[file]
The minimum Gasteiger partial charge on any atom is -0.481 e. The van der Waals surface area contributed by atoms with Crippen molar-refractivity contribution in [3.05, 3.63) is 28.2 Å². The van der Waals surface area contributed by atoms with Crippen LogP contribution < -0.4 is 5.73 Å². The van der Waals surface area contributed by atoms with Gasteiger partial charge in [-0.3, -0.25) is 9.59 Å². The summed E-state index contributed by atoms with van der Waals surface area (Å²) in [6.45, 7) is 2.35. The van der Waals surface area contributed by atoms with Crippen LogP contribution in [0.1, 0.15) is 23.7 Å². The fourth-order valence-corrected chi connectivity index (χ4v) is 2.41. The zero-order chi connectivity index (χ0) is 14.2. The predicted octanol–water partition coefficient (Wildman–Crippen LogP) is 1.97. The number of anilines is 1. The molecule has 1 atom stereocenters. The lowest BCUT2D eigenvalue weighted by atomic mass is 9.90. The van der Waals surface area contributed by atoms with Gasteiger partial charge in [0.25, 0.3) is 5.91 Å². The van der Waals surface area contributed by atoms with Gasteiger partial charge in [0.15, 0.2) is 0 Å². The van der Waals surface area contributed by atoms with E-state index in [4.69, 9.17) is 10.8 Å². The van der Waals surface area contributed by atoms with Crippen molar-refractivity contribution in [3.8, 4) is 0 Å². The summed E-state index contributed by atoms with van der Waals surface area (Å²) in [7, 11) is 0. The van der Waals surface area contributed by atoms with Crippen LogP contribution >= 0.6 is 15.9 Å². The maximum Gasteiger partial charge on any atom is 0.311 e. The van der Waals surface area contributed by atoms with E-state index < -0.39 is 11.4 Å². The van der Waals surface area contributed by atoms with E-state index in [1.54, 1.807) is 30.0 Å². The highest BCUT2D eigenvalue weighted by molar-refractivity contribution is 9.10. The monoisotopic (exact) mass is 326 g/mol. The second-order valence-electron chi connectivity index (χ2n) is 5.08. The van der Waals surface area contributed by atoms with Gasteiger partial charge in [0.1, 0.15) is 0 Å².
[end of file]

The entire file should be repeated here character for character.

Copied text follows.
The minimum Gasteiger partial charge on any atom is -0.481 e. The van der Waals surface area contributed by atoms with Crippen molar-refractivity contribution in [3.05, 3.63) is 28.2 Å². The van der Waals surface area contributed by atoms with Crippen LogP contribution < -0.4 is 5.73 Å². The van der Waals surface area contributed by atoms with Gasteiger partial charge in [-0.3, -0.25) is 9.59 Å². The summed E-state index contributed by atoms with van der Waals surface area (Å²) in [6.45, 7) is 2.35. The van der Waals surface area contributed by atoms with Crippen LogP contribution in [0.1, 0.15) is 23.7 Å². The fourth-order valence-corrected chi connectivity index (χ4v) is 2.41. The zero-order chi connectivity index (χ0) is 14.2. The predicted octanol–water partition coefficient (Wildman–Crippen LogP) is 1.97. The number of anilines is 1. The molecule has 1 atom stereocenters. The lowest BCUT2D eigenvalue weighted by atomic mass is 9.90. The van der Waals surface area contributed by atoms with Gasteiger partial charge in [0.25, 0.3) is 5.91 Å². The van der Waals surface area contributed by atoms with Gasteiger partial charge in [0.15, 0.2) is 0 Å². The van der Waals surface area contributed by atoms with E-state index in [4.69, 9.17) is 10.8 Å². The van der Waals surface area contributed by atoms with Crippen molar-refractivity contribution in [3.8, 4) is 0 Å². The summed E-state index contributed by atoms with van der Waals surface area (Å²) in [7, 11) is 0. The van der Waals surface area contributed by atoms with Crippen LogP contribution >= 0.6 is 15.9 Å². The maximum Gasteiger partial charge on any atom is 0.311 e. The van der Waals surface area contributed by atoms with E-state index < -0.39 is 11.4 Å². The van der Waals surface area contributed by atoms with E-state index in [1.54, 1.807) is 30.0 Å². The highest BCUT2D eigenvalue weighted by molar-refractivity contribution is 9.10. The monoisotopic (exact) mass is 326 g/mol. The second-order valence-electron chi connectivity index (χ2n) is 5.08. The van der Waals surface area contributed by atoms with Gasteiger partial charge in [0.1, 0.15) is 0 Å².